The arms industry is widely known to be one of the most corrupt and deadly sectors in the world. Often exempt from transparency and accountability, this industry produces the weapons and technology necessary for the wars that kill, disappear or displace millions of people every year.
Unfortunately, UK universities, too, are implicated in this business through their cooperation with arms manufacturing companies that supply weapons to war zones. This includes the University of Oxford, where this podcast is based. As calls for divestment from the fossil fuels industry are on the rise, so too are student and staff campaigns for divestment in the war and border industries.
Anti-war and anti-militarism have historically been key causes of women’s liberation struggles arund the world. This is not least because zones of war, conflict and securitization often create climates of impunity for all sorts of violence and injustice, including gendered and sexualized violence.
State violence and militarism create war-like conditions even during times of peace, especially for women and for communities at the margins of state power. In the name of national security, states mobilize their resources to control and govern populations through violence or threats of violence. Unsurprisingly, the language of security often gets applied to wider constituencies to render dissent, opposition and resistance impossible.
In this episode, Dilar Dirik is in conversation with Mahvish Ahmad, who has researched and reported on state violence and militarism in Pakistan for many years. Among other things, they speak about the ways in which the lives of women, including women from oppressed and minoritized communities in Pakistan, get impacted by state violence and the ways in which state violence and patriarchal violence interact. What do women in Balochistan for example mean by patriarchy in uniform? What is it like to work and research on these topics as a woman? Mahvish talks about historical women’s struggles in the region and about contemporary feminist activism and women’s resistance in Pakistan. She further discusses the role of media in the representation of war and violence in Pakistan and the ways in which dynamics on the ground in warzones get framed according to dominant perspectives.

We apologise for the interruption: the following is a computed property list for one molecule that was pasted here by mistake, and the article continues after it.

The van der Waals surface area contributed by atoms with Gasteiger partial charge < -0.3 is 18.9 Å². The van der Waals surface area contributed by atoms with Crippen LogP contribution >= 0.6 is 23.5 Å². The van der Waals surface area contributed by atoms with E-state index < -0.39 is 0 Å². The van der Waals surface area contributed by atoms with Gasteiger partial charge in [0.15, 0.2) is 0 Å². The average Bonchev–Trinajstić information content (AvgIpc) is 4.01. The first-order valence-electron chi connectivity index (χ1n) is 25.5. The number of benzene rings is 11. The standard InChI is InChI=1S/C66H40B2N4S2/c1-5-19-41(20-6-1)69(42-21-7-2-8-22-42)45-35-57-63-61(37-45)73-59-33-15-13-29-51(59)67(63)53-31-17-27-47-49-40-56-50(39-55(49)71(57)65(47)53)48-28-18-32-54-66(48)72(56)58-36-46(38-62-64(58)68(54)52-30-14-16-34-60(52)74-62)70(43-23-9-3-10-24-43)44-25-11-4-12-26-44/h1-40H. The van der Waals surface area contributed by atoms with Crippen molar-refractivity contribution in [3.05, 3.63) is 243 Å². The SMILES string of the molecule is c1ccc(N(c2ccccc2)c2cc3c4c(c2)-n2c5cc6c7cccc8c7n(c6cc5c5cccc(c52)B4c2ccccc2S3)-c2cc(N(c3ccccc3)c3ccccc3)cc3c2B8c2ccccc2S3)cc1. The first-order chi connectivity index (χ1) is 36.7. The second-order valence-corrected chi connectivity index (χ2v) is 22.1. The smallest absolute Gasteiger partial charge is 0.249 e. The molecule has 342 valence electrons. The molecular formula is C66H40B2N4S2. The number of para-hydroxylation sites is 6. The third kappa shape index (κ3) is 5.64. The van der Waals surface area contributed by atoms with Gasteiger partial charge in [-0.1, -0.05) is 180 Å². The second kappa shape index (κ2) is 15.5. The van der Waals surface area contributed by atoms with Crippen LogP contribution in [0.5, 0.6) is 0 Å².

In this conversation, we also learn about the value of learning from movements struggling for liberation, a major aspect of Mahvish’s work. What can we learn from the analyses put forward by social/political movements, especially in contexts of war, occupation, state violence, and militarism? In what ways has the US-led so-called war on terror shaped knowledge production on entire regions and countries? How are social movements and grassroots activists impacted by this?
Mahvish Ahmad studies state violence and movements resisting militarism in Pakistan. She is the co-founder of Revolutionary Papers, a transnational research project investigating anticolonial movement texts in the 20th century (with Chana Morgenstern and Koni Benson), a co-convener of Archives of the Disappeared which investigates the problem of finding archives and evidence in sites of mass atrocity (with Yael Navaro, Mezna Qato and Chana Morgenstern), and a co-founder of Tanqeed, an English/Urdu bilingual magazine that primarily covered military violence in Pakistan until 2017 (with Madiha Tahir). She is an Assistant Professor of Human Rights and Politics at the London School of Economics.
This project is made possible through the University of Oxford’s Public Engagement with Research fund.
Music: Hum Dekhenge - Iqbal Bano